Vice President Dr Mahamudu Bawumia has announced that the Ghana Space Agency will be operationalised in 2023 as part of efforts to harness the power of earth observations to support planning and decision-making in weather forecasting as well as monitoring and response to natural disasters.
He disclosed that Cabinet had approved the Ghana Space Policy and Implementation Plan that will enable the full operationalisation of the national Space Agency.
Speaking at the Opening session of the Group on Earth Observations (GEO) week on Wednesday morning in Accra, Dr Bawumia said the country was working through bilateral and multilateral partnerships to "boost resource efficiency, establish a circular economy, mitigate, and adapt to climate change, mitigate disaster risks and halt biodiversity loss".
"We are also actively pursuing improved ways to harness the power of earth observations to support planning and decision-making in weather forecasting, measuring land-use change (such as deforestation), monitoring coastlines, and monitoring and responding to disasters, including fires, floods, and earthquakes," Dr Bawumia said.
"On this note, we are happy to inform you that Cabinet has approved the Ghana Space Policy and Implementation Plan that will enable the full operationalization of the Ghana Space Agency next year. We extend an invitation to you all to partner with us as we embark on this exciting journey".
The Vice President added that although Ghana had made significant progress in poverty reduction with over two million citizens no longer living in poverty, the country could leverage Earth Observation to solve challenges that had arisen as a result.
Dr Bawumia attributed the decline in poverty to widened access to education, jobs, higher agricultural production, and rapid urbanization.
However, he warned that the rapid urban growth was putting pressure on Ghanaian cities, which were growing comparatively faster than larger ones contributing to the unplanned spatial expansion of big cities which were threatening economic efficiency, and increasing social and environmental costs for urban commuting.
"Existing efforts to tackle these challenges will require accurate, global, and timely data and information to support sustainable development in the country. Earth observation systems could easily be used to track, and in some instances minimise the negative impact of these environmental problems," he said.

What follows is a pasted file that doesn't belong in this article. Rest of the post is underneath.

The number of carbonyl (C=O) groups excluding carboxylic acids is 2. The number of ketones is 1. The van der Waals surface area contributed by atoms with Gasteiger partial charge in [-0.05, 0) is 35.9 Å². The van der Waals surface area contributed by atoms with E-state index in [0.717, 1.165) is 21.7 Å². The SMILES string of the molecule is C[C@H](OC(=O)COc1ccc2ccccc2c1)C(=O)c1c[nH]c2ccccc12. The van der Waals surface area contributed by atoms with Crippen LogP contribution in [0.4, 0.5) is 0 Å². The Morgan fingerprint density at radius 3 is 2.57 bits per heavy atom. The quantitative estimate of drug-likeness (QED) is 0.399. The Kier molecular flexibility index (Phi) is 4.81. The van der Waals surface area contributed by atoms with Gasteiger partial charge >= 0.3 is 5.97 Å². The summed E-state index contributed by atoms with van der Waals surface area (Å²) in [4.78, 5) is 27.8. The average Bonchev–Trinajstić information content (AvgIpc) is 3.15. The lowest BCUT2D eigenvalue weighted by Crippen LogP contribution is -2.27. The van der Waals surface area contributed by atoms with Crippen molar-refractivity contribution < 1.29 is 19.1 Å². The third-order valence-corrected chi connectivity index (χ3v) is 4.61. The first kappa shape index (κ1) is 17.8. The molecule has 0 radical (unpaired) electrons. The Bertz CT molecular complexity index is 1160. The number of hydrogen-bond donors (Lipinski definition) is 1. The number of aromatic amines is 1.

Consequently, he said Ghana was applying the products of the Digital Earth Africa program to monitor landscape changes because of illegal mining activities.
"Developing an interoperable data ecosystem that combines Earth observations data with other data, including socioeconomic data, citizen data, and statistical data, among others would be more meaningful and impactful.
"Our development priorities are focused on economic transformation through value-addition to create jobs, reduce poverty, and enhance social inclusion while sustaining the integrity of our environment. Our medium and long-term development plans are underpinned by the “Ghana Beyond Aid” vision to change the mindsets of our citizens towards an increased reliance on internal resources plus private sector investment to lead economic transformation.
"The application of digital technologies is fundamental to the achievement of the "Ghana Beyond Aid" agenda, with emphasis on the maximisation of resources, investments in agriculture, improved health, and industrialisation, enhancing critical skills and education and promoting renewable energy and energy efficiency".
Dr Bawumia said the government was finalising a new Digital Economy Policy and a Digital Transformation Blueprint to position Ghana as the leader in ICT innovation in Sub-Saharan Africa.
"The ongoing Ghana Digital Acceleration Project is expected to increase access to mobile internet and broadband services by encouraging private sector investment in last-mile connectivity in underserved and rural areas, with particular attention to women, persons with disabilities and the youth," he said.